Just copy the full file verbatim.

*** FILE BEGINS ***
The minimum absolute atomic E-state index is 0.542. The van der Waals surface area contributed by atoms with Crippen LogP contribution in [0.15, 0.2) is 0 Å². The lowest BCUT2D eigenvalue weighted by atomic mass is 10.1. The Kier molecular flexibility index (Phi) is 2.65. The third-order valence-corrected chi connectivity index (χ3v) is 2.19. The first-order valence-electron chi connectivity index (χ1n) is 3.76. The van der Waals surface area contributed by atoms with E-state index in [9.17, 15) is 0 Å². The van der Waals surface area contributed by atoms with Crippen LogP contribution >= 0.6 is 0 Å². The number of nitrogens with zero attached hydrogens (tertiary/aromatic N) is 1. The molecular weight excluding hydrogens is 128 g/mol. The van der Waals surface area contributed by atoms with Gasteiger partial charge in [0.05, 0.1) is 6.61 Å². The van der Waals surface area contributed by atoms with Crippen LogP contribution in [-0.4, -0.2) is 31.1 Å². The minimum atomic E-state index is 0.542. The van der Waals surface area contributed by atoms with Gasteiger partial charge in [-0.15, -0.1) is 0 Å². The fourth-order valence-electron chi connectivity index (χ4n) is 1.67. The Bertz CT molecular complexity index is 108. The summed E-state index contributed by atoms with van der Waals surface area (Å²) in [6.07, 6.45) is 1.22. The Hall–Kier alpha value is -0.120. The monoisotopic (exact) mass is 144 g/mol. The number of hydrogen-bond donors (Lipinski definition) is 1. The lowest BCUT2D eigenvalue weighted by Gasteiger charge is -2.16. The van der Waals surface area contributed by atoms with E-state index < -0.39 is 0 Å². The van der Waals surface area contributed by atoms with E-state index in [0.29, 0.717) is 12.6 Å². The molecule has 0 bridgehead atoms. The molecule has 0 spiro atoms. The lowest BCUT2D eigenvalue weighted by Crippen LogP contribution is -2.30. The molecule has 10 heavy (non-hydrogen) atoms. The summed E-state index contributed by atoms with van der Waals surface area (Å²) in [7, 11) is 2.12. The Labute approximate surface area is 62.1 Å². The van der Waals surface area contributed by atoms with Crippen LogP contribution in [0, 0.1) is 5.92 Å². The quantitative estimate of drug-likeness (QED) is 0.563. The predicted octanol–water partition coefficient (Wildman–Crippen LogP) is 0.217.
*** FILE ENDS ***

The minimum absolute atomic E-state index is 0.542. The van der Waals surface area contributed by atoms with Crippen LogP contribution in [0.15, 0.2) is 0 Å². The lowest BCUT2D eigenvalue weighted by atomic mass is 10.1. The Kier molecular flexibility index (Phi) is 2.65. The third-order valence-corrected chi connectivity index (χ3v) is 2.19. The first-order valence-electron chi connectivity index (χ1n) is 3.76. The van der Waals surface area contributed by atoms with E-state index in [9.17, 15) is 0 Å². The van der Waals surface area contributed by atoms with Crippen LogP contribution >= 0.6 is 0 Å². The number of nitrogens with zero attached hydrogens (tertiary/aromatic N) is 1. The molecular weight excluding hydrogens is 128 g/mol. The van der Waals surface area contributed by atoms with Gasteiger partial charge in [0.05, 0.1) is 6.61 Å². The van der Waals surface area contributed by atoms with Crippen LogP contribution in [-0.4, -0.2) is 31.1 Å². The minimum atomic E-state index is 0.542. The van der Waals surface area contributed by atoms with Gasteiger partial charge in [-0.15, -0.1) is 0 Å². The fourth-order valence-electron chi connectivity index (χ4n) is 1.67. The Bertz CT molecular complexity index is 108. The summed E-state index contributed by atoms with van der Waals surface area (Å²) in [6.07, 6.45) is 1.22. The Hall–Kier alpha value is -0.120. The monoisotopic (exact) mass is 144 g/mol. The number of hydrogen-bond donors (Lipinski definition) is 1. The lowest BCUT2D eigenvalue weighted by Gasteiger charge is -2.16. The van der Waals surface area contributed by atoms with E-state index < -0.39 is 0 Å². The van der Waals surface area contributed by atoms with E-state index in [0.29, 0.717) is 12.6 Å². The molecule has 0 bridgehead atoms. The molecule has 0 spiro atoms. The lowest BCUT2D eigenvalue weighted by Crippen LogP contribution is -2.30. The molecule has 10 heavy (non-hydrogen) atoms. The summed E-state index contributed by atoms with van der Waals surface area (Å²) in [7, 11) is 2.12. The Labute approximate surface area is 62.1 Å². The van der Waals surface area contributed by atoms with Crippen LogP contribution in [0, 0.1) is 5.92 Å². The quantitative estimate of drug-likeness (QED) is 0.563. The predicted octanol–water partition coefficient (Wildman–Crippen LogP) is 0.217.